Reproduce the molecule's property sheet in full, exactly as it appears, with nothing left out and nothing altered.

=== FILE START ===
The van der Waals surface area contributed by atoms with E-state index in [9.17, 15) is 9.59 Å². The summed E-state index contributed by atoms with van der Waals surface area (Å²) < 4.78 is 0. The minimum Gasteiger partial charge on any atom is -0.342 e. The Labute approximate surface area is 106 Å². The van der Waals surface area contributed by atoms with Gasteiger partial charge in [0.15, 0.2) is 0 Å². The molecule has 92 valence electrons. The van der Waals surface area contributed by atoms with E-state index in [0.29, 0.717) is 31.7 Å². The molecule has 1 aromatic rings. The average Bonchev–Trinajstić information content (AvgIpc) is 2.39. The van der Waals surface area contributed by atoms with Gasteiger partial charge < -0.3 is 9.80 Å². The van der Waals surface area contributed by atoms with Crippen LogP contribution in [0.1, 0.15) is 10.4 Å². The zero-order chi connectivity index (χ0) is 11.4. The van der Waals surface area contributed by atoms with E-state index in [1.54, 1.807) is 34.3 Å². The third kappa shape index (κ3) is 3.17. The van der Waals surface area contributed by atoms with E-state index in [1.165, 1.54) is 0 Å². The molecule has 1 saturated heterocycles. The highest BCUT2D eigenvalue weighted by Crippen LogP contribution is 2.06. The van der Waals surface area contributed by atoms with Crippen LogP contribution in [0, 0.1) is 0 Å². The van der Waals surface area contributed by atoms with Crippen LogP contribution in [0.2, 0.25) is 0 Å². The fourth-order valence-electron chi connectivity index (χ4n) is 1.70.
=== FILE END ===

The van der Waals surface area contributed by atoms with E-state index in [9.17, 15) is 9.59 Å². The summed E-state index contributed by atoms with van der Waals surface area (Å²) < 4.78 is 0. The minimum Gasteiger partial charge on any atom is -0.342 e. The Labute approximate surface area is 106 Å². The van der Waals surface area contributed by atoms with Gasteiger partial charge in [0.15, 0.2) is 0 Å². The molecule has 92 valence electrons. The van der Waals surface area contributed by atoms with E-state index in [0.29, 0.717) is 31.7 Å². The molecule has 1 aromatic rings. The average Bonchev–Trinajstić information content (AvgIpc) is 2.39. The van der Waals surface area contributed by atoms with Gasteiger partial charge < -0.3 is 9.80 Å². The van der Waals surface area contributed by atoms with Crippen LogP contribution in [0.1, 0.15) is 10.4 Å². The zero-order chi connectivity index (χ0) is 11.4. The van der Waals surface area contributed by atoms with E-state index in [1.54, 1.807) is 34.3 Å². The third kappa shape index (κ3) is 3.17. The van der Waals surface area contributed by atoms with E-state index in [1.165, 1.54) is 0 Å². The molecule has 1 saturated heterocycles. The highest BCUT2D eigenvalue weighted by Crippen LogP contribution is 2.06. The van der Waals surface area contributed by atoms with Crippen LogP contribution in [0, 0.1) is 0 Å². The van der Waals surface area contributed by atoms with Crippen LogP contribution in [0.2, 0.25) is 0 Å². The fourth-order valence-electron chi connectivity index (χ4n) is 1.70.